It seems extraordinary that Sebastian Vettel, four-time world champion, may be struggling to find a competitive Formula 1 seat next year. Although Toto Wolff made respectful sounds about him when asked if there was any chance of seeing him in a Mercedes, the team’s technical director James Allison gave a more realistic assessment when he said: “I find it very difficult to imagine that the many good options that we have around us would ever evaporate to that extent.”
Lewis Hamilton and Valtteri Bottas lend the team a balanced and harmonious line-up, and it has George Russell waiting in the wings. Meanwhile, Helmut Marko has stated that Red Bull simply couldn’t afford to pay a Vettel level of salary when it’s already paying the big bucks for Max Verstappen.
Ferrari decided not to renew with the driver it chose to replace Fernando Alonso with in 2015 because ultimately the partnership hasn’t worked. There was ambivalence within the team about his ultimate performance, Charles Leclerc was recruited to benchmark that, and did enough to become the chosen one.
“Leclerc became the chosen one, and there was nothing left for Vettel”
Hence there was nothing on the table for Vettel, whose problem was always that the guy who’d recruited him, Luca di Montezemolo, was gone by the time Vettel arrived. Getting the team working around him the way he needed wasn’t allowed by those basic dynamics. He didn’t arrive there sufficiently empowered.
Mattia Binotto inherited the situation when taking over as team boss last year, and although the dynamic between Vettel and him was much better than with Vettel and Binotto’s predecessor Maurizio Arrivabene, the sheer energy of Leclerc’s speed and ambition was already bleeding out the last vestiges of Vettel’s influence within the team. That vortex of energy was already spinning around the other guy. Binotto, a tough operator beneath the affable exterior, lost no time on going through the motions with Vettel and went about setting out his stall the way he wanted it. His resolution in doing this was doubtless aided by the on-track difficulties between Vettel and Leclerc last year, notably, Vettel not pulling aside as agreed in Russia, and their tyre-puncturing dice in Brazil. On those occasions, Vettel was cast as the villain, but even when it had been Leclerc going against instructions, at Monza during qualifying, he was still supported by the team after an initial admonishment that will have been brushed aside by the tough-skinned Leclerc. This was confirmation that Leclerc was seen by Ferrari as its future – and that future began as Leclerc took victory in front of the tifosi. It was a scene and a dynamic that Old Man Ferrari, self-styled ‘agitator of men’, would have loved.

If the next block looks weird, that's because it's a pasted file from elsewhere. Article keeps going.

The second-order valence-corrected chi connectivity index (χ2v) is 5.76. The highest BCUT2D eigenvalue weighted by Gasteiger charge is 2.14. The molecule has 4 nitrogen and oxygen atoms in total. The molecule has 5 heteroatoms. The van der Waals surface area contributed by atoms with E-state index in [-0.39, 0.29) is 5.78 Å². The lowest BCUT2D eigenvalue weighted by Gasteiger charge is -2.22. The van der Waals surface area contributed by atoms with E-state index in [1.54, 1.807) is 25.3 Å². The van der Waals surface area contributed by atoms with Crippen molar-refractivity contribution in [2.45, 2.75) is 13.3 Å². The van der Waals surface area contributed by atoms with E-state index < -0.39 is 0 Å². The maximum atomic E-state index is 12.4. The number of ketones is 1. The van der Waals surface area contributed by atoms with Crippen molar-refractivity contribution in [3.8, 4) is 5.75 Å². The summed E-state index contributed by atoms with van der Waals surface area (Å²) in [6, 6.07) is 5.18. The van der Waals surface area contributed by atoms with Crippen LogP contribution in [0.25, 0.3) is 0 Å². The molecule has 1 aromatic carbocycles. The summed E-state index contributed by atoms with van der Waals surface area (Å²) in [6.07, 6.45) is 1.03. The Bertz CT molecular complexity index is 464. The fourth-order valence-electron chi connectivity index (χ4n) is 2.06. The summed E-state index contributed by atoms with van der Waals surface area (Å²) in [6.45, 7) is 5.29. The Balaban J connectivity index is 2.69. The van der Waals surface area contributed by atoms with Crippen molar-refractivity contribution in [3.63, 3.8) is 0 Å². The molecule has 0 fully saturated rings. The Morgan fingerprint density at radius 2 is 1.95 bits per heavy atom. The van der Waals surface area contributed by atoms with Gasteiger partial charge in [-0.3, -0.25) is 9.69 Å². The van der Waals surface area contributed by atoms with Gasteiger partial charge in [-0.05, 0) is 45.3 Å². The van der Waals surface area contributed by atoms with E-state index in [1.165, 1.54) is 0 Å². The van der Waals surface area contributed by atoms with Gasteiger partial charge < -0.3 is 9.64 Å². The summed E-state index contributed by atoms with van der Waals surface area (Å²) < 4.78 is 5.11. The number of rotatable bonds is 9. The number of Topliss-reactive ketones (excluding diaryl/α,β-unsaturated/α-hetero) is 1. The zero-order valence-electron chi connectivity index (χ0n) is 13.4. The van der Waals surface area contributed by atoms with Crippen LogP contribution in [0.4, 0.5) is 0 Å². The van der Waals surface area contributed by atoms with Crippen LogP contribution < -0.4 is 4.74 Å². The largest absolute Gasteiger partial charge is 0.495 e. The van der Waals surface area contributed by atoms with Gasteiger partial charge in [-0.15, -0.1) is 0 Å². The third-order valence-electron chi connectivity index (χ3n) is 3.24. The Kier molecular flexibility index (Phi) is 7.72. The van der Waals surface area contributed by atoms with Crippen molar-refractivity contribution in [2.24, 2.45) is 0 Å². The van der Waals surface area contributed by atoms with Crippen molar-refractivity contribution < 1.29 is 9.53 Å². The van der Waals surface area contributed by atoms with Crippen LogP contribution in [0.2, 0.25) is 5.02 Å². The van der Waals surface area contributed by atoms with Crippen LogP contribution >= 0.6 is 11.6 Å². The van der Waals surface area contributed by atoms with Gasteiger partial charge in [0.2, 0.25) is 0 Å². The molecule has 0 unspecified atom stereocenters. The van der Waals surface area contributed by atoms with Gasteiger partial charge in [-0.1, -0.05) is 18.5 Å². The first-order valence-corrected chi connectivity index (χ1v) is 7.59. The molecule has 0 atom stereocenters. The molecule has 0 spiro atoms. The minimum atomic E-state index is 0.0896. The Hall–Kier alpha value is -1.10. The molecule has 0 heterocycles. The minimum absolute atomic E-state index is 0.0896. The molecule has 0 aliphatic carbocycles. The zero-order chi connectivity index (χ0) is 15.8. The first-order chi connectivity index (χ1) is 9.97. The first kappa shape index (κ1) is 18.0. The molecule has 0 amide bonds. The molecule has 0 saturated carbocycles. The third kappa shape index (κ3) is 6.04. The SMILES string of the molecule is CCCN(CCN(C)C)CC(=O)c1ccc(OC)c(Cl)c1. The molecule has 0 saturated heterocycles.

Even as Binotto secured Leclerc to a long-term contract in December, discussions with Carlos Sainz Jr were already underway for the other seat. There was to be no negotiation with Vettel. “Things have changed,” said Binotto, “and we are looking towards a new cycle, and it seems that this vision, in terms of timing, did not coincide with Seb’s vision.” Vettel was recruited by di Montezemolo on the recommendation of Michael Schumacher, a driver that Vettel in many ways modelled himself on. He understood Schumacher’s way of integrating with a team, getting right into its very weave, and leading it. That was what Seb wished to emulate at Ferrari. But it was a different Ferrari to the one that Schumacher had integrated with. That one had been managed by Jean Todt and Ross Brawn. It sounds like a cliché to say Vettel-era Ferrari was a more Italian team, but that cultural difference of management is valid. Had di Montezemolo still been there, Vettel would have needed to have used his empowerment to get a different structure and way of working around him to extract the partnership’s full potential. With Schumacher, it already existed.
Vettel’s former Red Bull team-mate Mark Webber put it like this: “Sebastian has done his best with what he could to set the team up, and have it in a position to win a world championship in the last few years, but it hasn’t happened. So I think his confidence has been very much rattled with the lack of penetration that he was able to have with the Italian culture.”
So what does Vettel, 33 in July, do now? He did not gain those titles by accident and has years of potential performance in him yet. Well, he still has a season of racing to do this year, with Ferrari. A season in which he may not see the necessity to adhere too strongly to whatever team instructions might come his way. If the Ferrari is up to it, he might even fancy that there’s a world championship to be fought for. This is going to be a truly fascinating dynamic.
If the Ferrari can be made competitive, Vettel’s situation could parallel closely with Damon Hill’s at Williams in 1996, a driver the team is letting go at the end of the season fighting for the championship. Even when Damon succeeded, there was still no space at a top team for him the following year. Might Vettel be tempted by the potential of Aston Martin? Or choose to sit out 2021 to find a top seat for ’22?
These are volatile times and anything could happen.